4 minute read
Growing up in poverty in the slums of Kumasi, Ghana, 18-year-old Abina longed for a better life.
Her pastor talked to her about job opportunities in other countries, and with his help, Abina signed up with an organization that promised great pay and benefits.
Staff helped her get a passport and a work visa; they bought her a one-way plane ticket and even advanced money so she could buy some clothes.
Abina was excited and full of hope for a better life. She thought she could even send money home to help her mother and younger brother.
Tragically, it was all a sham; the pastor was in on it, and Abina became a victim of human trafficking.
Her handler took her passport forcibly when she landed in Jordan, and she was required to work long hours without pay in a large household. They did provide her with a small area to sleep and meager rations to eat, but she was on-call 24 hours a day, expected to jump on demand.
Abina’s dream was shattered, and she was subjected to repeated physical, emotional, and sexual abuse. When she complained, the matriarch of the house yelled at her, saying, “I paid for you; you do as I say.”
She was trapped in a living hell for four years. Without a passport or money, she had no means to return home. Eventually, her body gave out, she could no longer work, and she was emotionally spent and lay in bed.
Abina’s “employer” thought she was just being obstinate and defiant. When beating failed to motivate her, the employer, in collusion with a policeman friend, sent Abina to prison.
I recently had the opportunity of traveling to Ghana to interview women who were trafficked in Lebanon and Jordon. I met 40 women. Ten wanted to tell their stories, so other women could avoid being deceived and exploited.
These women were living in the compound of Families Mentoring Families, an NGO located in Kumasi, Ghana. I have provided executive coaching to the director for over six years. She knew my background in recording the lived experiences of people. The director wanted me to film the women and create an educational piece to raise awareness of trafficking in Ghana.
All the women had been rescued from bondage within the past 18 months and were readjusting to freedom. One woman escaped, walking hundreds of miles with her two children. The others were helped to freedom by an intervening organization.
Health professionals can incorporate the belief systems of their patients to help them contextualize, attribute, and heal
I was amazed at how calm and resolute the women were. I was further impressed by their positive attitudes and plans. Somehow these women were able to compartmentalize their experiences and start healing from the trauma of being held against their will, lack of medical care, malnutrition, long working hours, and in most cases, physical, sexual, and/or emotional abuse.
I discovered that all the women had a belief in God. Surprisingly, none blamed God for their circumstances; instead, these women turned to their God to help them cope during the hard times.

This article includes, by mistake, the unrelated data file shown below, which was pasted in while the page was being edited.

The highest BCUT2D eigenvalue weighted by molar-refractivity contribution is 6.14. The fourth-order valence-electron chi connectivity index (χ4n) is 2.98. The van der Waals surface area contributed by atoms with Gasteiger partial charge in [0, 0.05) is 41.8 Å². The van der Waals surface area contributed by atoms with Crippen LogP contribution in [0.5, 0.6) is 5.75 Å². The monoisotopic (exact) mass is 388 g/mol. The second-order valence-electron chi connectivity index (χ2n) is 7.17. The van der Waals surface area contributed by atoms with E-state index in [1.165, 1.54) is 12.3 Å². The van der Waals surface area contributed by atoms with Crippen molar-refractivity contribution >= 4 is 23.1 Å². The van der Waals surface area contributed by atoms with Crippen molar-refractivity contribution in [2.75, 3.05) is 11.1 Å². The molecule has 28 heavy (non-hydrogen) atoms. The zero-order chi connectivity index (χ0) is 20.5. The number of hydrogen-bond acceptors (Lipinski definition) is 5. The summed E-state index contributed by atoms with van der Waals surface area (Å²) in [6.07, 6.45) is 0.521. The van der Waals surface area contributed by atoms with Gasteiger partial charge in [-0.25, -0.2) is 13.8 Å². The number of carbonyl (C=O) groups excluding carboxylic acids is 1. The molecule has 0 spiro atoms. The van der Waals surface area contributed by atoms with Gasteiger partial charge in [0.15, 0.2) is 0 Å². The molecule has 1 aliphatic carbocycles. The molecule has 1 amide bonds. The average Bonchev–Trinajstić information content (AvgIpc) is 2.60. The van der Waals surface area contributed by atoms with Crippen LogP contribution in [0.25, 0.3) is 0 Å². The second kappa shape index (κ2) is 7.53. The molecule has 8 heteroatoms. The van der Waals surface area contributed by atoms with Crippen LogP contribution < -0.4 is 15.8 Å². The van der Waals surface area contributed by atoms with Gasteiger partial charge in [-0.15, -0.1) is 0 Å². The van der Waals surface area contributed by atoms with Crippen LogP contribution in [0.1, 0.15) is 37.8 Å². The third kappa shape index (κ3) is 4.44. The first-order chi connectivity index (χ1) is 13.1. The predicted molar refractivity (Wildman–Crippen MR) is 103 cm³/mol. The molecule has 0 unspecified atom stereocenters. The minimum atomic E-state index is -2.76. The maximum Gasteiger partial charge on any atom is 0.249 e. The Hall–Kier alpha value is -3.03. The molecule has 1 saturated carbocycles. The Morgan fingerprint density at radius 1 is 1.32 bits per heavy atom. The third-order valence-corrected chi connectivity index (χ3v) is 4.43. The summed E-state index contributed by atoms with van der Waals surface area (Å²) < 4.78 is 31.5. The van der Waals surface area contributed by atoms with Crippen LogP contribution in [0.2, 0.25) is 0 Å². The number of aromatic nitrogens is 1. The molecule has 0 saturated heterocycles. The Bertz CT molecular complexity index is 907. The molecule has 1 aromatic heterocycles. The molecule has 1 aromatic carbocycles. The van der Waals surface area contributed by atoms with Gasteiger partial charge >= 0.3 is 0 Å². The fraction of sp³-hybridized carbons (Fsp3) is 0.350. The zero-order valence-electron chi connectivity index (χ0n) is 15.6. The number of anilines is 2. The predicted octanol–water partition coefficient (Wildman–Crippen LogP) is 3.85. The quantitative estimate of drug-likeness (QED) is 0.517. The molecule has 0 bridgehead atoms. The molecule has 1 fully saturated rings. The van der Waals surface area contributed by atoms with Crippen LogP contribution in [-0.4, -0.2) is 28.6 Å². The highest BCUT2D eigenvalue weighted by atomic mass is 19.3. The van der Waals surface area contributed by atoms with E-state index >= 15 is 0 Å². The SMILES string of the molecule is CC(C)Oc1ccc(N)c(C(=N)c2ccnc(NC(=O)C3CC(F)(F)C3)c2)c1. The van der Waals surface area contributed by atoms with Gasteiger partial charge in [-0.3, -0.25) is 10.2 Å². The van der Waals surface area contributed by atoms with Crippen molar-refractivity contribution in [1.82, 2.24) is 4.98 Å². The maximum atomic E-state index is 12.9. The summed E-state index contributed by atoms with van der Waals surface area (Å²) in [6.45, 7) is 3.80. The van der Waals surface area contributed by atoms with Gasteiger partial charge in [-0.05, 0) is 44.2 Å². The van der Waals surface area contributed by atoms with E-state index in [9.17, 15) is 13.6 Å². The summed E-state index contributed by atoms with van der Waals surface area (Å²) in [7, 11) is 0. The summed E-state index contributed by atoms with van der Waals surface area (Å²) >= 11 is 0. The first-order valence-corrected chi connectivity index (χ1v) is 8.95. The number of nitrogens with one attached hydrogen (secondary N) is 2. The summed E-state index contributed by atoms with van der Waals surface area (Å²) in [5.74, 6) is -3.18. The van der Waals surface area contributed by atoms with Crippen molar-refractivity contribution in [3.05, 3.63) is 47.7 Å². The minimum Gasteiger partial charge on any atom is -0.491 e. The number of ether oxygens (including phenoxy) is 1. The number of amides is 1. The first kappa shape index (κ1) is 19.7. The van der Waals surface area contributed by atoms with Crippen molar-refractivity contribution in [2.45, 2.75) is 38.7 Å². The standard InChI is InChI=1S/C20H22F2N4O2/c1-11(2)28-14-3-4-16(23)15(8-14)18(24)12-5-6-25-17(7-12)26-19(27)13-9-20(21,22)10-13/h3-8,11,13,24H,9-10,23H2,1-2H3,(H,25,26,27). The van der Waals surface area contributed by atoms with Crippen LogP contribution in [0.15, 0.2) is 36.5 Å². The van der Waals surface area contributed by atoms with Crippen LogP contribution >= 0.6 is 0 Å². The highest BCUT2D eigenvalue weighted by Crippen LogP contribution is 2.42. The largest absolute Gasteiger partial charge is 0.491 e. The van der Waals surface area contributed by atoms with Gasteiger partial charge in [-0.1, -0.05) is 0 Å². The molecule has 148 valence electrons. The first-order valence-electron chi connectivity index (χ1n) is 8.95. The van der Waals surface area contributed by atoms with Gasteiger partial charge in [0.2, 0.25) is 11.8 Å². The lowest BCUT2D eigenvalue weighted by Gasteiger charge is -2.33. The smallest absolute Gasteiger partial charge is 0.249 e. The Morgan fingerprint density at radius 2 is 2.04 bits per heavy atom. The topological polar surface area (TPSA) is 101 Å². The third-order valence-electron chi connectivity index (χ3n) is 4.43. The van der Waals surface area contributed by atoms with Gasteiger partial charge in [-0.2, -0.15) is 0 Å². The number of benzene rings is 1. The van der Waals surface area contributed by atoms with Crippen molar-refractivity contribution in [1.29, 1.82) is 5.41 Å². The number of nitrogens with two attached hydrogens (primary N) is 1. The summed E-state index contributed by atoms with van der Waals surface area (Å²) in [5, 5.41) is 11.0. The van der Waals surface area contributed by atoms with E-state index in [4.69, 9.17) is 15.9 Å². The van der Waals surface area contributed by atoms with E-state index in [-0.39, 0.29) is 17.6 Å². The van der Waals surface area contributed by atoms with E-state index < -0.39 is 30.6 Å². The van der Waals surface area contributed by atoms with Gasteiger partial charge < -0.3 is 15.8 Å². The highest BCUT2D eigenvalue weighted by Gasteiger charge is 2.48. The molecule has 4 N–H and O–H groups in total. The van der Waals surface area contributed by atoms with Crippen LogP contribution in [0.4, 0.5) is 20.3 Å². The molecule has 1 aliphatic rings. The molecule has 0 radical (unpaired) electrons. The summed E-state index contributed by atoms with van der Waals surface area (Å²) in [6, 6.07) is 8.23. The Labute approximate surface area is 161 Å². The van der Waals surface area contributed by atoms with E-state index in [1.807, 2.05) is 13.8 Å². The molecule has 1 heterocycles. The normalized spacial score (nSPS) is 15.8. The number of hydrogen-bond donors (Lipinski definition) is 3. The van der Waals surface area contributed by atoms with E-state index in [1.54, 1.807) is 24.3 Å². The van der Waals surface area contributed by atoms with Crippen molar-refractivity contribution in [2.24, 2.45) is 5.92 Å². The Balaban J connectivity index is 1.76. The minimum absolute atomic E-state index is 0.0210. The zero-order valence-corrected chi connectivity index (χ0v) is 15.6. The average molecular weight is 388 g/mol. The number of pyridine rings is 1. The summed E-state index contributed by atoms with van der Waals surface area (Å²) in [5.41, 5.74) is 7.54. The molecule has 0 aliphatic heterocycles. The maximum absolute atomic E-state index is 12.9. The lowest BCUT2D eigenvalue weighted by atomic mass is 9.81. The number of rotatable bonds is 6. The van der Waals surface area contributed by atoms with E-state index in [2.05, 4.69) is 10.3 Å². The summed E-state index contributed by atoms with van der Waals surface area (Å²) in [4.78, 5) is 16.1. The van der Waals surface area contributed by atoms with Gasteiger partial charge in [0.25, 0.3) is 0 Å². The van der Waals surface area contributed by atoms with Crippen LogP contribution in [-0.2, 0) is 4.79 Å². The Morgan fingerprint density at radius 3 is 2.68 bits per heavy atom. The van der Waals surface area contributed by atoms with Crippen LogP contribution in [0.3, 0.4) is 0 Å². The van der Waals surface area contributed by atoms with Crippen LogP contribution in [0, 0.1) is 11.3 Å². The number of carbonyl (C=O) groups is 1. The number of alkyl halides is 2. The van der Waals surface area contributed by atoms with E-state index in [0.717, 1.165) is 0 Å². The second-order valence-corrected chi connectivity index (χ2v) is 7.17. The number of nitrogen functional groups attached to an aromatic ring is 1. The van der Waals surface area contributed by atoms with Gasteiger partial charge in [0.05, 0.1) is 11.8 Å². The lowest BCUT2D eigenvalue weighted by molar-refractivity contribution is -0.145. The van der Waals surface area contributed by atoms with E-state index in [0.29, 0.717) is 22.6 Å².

This experience reinforced to me the importance of honoring a patient’s belief system. In the case of the Ghanaian women, they focused on the blessings they attributed to God rather than the hardships they endured. Their positivity was humbling, palpable, and inspirational.
Unfortunately, some professionals have viewed spirituality as anathema to well-being, citing cases where religion and belief systems have been harmful.
Perhaps their examples have merit; however, the research is replete with articles emphasizing the importance of including a patient’s spiritual practices in psychotherapy.
Health professionals can incorporate the belief systems of their patients to help them contextualize, attribute, and heal. The religious traditions of the women I interviewed varied.
All used their faith to put their horrendous experiences into a larger perspective. The NGO is successfully supporting the women’s healing using their own belief systems as a basis.
There are likely trafficked Ghanaians who blame God for their circumstances, but, surprisingly, I didn’t meet any on that trip. I am grateful for what these women taught me about how to survive difficult circumstances and the importance of a core belief system in coping with difficult circumstances and healing from trauma.
These women taught me about how to survive difficult circumstances and the importance of a core belief system
Abina had to languish in that Jordanian prison for three months. She was subjected to abuse from other prisoners and the guards while there. She was never charged with a crime.
Abina was eventually discovered by a staff member of Operation Underground Railroad. They negotiated her release, likely paid a bribe, and brought her back to Ghana to live at the compound of Families Mentoring Families.
Despite the culpability of the priest in her trafficking, like the 39 other women I met, Abina’s faith in God did not waiver. She concluded that even a priest could be a bad guy and mused that her experiences were all part of “God’s plan for her” to give her experiences to help others.
Abina’s goal is to become a motivational speaker, and I have no doubt she will succeed.
Roland Nebeker says
Outstanding report, faith promoting to see how these wonderful women survived and are helping others
Matthew P. Martin says
These women are tremendous examples. Thank you Gerald for being a witness to their stories. Our belief systems can offer comfort, purpose, and connection to others, very important especially after tragedies.
Julia Furtak says
Thank you for sharing this amazing story. These women are a living example of the healing power of God when there’s faith and trust in Him.
Nicole Nebeker says
This is incredible! For me, having a core belief system is fundamental to my wellbeing and survival. It helps me get through tough times and allows me to feel gratitude for the good ones. Thank you for sharing!